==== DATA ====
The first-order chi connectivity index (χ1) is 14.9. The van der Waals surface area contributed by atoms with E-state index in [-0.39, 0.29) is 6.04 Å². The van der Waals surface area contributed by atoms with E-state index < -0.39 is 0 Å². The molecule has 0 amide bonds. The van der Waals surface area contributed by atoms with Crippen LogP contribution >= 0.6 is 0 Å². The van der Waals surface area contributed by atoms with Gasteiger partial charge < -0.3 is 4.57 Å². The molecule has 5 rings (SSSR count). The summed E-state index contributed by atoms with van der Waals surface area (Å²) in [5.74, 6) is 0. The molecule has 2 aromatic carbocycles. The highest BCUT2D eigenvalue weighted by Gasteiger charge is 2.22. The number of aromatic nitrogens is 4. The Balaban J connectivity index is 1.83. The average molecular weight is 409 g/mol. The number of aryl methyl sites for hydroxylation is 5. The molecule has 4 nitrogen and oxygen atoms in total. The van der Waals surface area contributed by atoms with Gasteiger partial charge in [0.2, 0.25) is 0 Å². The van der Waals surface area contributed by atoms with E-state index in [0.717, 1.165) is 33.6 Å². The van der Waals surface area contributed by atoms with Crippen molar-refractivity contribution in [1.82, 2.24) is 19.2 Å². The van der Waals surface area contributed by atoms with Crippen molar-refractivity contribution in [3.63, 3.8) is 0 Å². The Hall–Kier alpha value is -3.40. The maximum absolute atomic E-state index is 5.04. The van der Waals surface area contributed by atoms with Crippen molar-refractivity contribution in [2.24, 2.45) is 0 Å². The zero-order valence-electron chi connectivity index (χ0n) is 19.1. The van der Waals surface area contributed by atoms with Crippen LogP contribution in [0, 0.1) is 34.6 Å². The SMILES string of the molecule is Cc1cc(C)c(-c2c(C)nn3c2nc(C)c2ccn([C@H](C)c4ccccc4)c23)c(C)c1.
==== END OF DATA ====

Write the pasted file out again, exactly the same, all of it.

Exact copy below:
The first-order chi connectivity index (χ1) is 14.9. The van der Waals surface area contributed by atoms with E-state index in [-0.39, 0.29) is 6.04 Å². The van der Waals surface area contributed by atoms with E-state index < -0.39 is 0 Å². The molecule has 0 amide bonds. The van der Waals surface area contributed by atoms with Crippen LogP contribution >= 0.6 is 0 Å². The van der Waals surface area contributed by atoms with Gasteiger partial charge < -0.3 is 4.57 Å². The molecule has 5 rings (SSSR count). The summed E-state index contributed by atoms with van der Waals surface area (Å²) in [5.74, 6) is 0. The molecule has 2 aromatic carbocycles. The highest BCUT2D eigenvalue weighted by Gasteiger charge is 2.22. The number of aromatic nitrogens is 4. The Balaban J connectivity index is 1.83. The average molecular weight is 409 g/mol. The number of aryl methyl sites for hydroxylation is 5. The molecule has 4 nitrogen and oxygen atoms in total. The van der Waals surface area contributed by atoms with Gasteiger partial charge in [0.2, 0.25) is 0 Å². The van der Waals surface area contributed by atoms with E-state index in [0.717, 1.165) is 33.6 Å². The van der Waals surface area contributed by atoms with Crippen molar-refractivity contribution in [1.82, 2.24) is 19.2 Å². The van der Waals surface area contributed by atoms with Crippen molar-refractivity contribution in [3.63, 3.8) is 0 Å². The Hall–Kier alpha value is -3.40. The maximum absolute atomic E-state index is 5.04. The van der Waals surface area contributed by atoms with Crippen molar-refractivity contribution in [2.24, 2.45) is 0 Å². The zero-order valence-electron chi connectivity index (χ0n) is 19.1. The van der Waals surface area contributed by atoms with Crippen LogP contribution in [0, 0.1) is 34.6 Å². The SMILES string of the molecule is Cc1cc(C)c(-c2c(C)nn3c2nc(C)c2ccn([C@H](C)c4ccccc4)c23)c(C)c1.